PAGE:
Through a Glass Darkly
Ingmar Bergman's Oscar-winning 1961 film "Through a Glass Darkly," about a tortured young woman on the verge of slipping back into mental illness while the men in her life watch helplessly, is not what anyone would consider light material.
Set in 1960, the play takes place on a remote island where a family of four has gathered for their annual vacation. Joining Karen, played by the luminous Carey Mulligan, are her father (Chris Sarandon), an author concerned mainly about his career, her caring but ineffective husband (Jason Butler Harner) and her pubescent 16-year-old brother (Ben Rosenfield), with whom she shares an uncomfortably close connection.
Jenny Worton's stage adaptation makes for a slow but intense 90 minutes. You might even consider it a pared-down version of "A Streetcar Named Desire."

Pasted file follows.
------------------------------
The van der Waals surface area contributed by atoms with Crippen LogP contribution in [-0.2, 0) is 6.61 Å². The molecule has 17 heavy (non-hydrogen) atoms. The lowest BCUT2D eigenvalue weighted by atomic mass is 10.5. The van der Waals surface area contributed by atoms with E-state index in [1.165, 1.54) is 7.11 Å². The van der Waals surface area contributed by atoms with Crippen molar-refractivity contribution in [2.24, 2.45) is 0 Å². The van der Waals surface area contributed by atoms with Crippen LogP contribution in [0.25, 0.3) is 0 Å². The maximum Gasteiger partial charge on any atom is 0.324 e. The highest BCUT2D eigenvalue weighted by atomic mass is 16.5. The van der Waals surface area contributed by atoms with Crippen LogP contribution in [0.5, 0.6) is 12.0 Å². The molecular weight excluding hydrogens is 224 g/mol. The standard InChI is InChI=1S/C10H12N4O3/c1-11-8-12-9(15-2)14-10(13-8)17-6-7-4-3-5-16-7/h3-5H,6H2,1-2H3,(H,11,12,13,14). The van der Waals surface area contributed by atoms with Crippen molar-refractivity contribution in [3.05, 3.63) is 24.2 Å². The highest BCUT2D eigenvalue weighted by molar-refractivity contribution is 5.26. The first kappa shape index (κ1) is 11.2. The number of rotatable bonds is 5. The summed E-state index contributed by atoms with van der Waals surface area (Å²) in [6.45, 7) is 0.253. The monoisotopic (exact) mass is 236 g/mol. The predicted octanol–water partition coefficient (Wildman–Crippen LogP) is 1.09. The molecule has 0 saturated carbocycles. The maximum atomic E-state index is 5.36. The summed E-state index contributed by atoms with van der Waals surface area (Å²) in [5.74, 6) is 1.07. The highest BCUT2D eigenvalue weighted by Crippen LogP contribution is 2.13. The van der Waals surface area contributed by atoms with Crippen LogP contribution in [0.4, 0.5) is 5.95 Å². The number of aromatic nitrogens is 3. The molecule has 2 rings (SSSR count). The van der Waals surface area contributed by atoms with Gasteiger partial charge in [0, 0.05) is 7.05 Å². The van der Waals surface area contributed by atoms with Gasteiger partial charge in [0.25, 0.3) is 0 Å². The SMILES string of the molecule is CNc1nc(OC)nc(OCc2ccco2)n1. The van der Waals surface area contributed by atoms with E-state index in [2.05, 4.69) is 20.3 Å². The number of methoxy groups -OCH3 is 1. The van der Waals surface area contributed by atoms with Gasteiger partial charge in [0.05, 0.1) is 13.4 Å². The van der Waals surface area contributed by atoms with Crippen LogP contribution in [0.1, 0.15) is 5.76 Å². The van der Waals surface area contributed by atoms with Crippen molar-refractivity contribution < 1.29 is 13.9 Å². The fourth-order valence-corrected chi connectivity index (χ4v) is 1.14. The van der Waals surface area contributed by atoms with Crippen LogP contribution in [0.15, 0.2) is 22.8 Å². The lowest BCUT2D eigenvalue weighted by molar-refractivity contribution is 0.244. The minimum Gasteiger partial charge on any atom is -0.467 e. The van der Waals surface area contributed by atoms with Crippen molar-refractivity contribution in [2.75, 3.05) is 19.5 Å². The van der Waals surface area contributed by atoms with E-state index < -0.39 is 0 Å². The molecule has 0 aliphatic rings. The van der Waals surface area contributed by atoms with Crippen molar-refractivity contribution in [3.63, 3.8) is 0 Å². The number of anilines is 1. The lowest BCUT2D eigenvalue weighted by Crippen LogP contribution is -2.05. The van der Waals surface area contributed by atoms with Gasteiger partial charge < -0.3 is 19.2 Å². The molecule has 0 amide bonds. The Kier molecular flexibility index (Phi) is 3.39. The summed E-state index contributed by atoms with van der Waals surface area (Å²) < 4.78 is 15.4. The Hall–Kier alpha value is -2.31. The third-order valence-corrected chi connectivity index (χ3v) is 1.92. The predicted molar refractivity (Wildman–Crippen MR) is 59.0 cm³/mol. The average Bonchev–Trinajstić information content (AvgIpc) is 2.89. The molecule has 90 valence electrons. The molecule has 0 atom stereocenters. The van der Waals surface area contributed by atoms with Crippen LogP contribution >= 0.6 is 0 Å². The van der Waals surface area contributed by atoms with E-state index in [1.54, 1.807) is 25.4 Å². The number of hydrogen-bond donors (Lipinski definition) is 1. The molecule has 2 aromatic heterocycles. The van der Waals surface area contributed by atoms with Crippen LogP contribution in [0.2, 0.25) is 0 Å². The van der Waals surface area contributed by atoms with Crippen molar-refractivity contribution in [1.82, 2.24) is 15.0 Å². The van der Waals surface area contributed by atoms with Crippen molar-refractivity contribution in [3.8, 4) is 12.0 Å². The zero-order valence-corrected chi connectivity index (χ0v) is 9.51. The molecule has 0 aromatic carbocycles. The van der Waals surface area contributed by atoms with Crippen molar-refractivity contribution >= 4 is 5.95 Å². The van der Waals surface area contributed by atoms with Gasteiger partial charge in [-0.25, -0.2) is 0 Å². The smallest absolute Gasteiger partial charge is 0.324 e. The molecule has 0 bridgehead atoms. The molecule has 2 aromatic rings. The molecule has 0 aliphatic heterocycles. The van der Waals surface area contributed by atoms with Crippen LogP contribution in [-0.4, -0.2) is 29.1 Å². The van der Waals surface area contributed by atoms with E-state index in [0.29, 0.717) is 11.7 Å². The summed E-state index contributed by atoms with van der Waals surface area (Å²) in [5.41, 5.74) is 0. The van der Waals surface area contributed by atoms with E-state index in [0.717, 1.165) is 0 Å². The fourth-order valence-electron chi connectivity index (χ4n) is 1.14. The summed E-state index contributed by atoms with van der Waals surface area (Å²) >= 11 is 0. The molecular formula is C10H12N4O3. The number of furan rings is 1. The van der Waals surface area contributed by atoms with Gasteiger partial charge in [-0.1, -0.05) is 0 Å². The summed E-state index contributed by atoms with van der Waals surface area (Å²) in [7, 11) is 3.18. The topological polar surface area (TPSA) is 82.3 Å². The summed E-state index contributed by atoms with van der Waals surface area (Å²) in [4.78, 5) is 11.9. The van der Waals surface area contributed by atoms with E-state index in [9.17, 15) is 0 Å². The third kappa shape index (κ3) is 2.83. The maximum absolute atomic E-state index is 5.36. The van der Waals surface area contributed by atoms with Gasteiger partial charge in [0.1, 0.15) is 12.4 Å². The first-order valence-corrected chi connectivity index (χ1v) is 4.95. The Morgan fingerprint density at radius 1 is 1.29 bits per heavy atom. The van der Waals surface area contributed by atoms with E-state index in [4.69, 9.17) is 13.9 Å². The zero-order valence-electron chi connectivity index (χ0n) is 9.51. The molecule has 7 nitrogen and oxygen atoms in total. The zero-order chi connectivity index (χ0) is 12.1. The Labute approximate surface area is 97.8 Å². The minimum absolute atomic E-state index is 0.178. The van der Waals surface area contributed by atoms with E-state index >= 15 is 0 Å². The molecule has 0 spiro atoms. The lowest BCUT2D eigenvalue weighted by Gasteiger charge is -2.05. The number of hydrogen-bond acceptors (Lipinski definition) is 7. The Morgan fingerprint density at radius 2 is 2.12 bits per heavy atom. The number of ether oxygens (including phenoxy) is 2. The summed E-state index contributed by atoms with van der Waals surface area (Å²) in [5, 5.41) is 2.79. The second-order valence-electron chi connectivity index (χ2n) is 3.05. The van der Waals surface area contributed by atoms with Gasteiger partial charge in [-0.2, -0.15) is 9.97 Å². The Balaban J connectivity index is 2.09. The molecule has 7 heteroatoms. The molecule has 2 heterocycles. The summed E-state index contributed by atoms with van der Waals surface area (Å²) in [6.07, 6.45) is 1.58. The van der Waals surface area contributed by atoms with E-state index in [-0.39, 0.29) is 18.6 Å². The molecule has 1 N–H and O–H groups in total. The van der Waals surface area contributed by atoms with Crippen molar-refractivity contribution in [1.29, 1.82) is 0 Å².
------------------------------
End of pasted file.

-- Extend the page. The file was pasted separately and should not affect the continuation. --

Although the striking cinematography of the original film cannot be re-created, David Leveaux's production utilizes an impressive blend of scenic, lighting and sound design to create an empty, shadowy and genuinely claustrophobic atmosphere.
The men all give fine supporting performances, but the play is ultimately a showcase for Mulligan, who hardly ever goes offstage. The play requires her to display the mood swings and creeping onset of schizophrenia and then violently break down.
Mulligan, who last appeared in New York in the acclaimed Broadway revival of "The Seagull," has since become a genuine film celebrity, best known for her Audrey Hepburn-like turn in "An Education." It is great to have her return and deliver such a fragile, restless and emotionally raw performance.
If you go: "Through a Glass Darkly" plays at New York Theatre Workshop through July 3. 79 E. Fourth St., 212-279-4200, atlantictheater.org.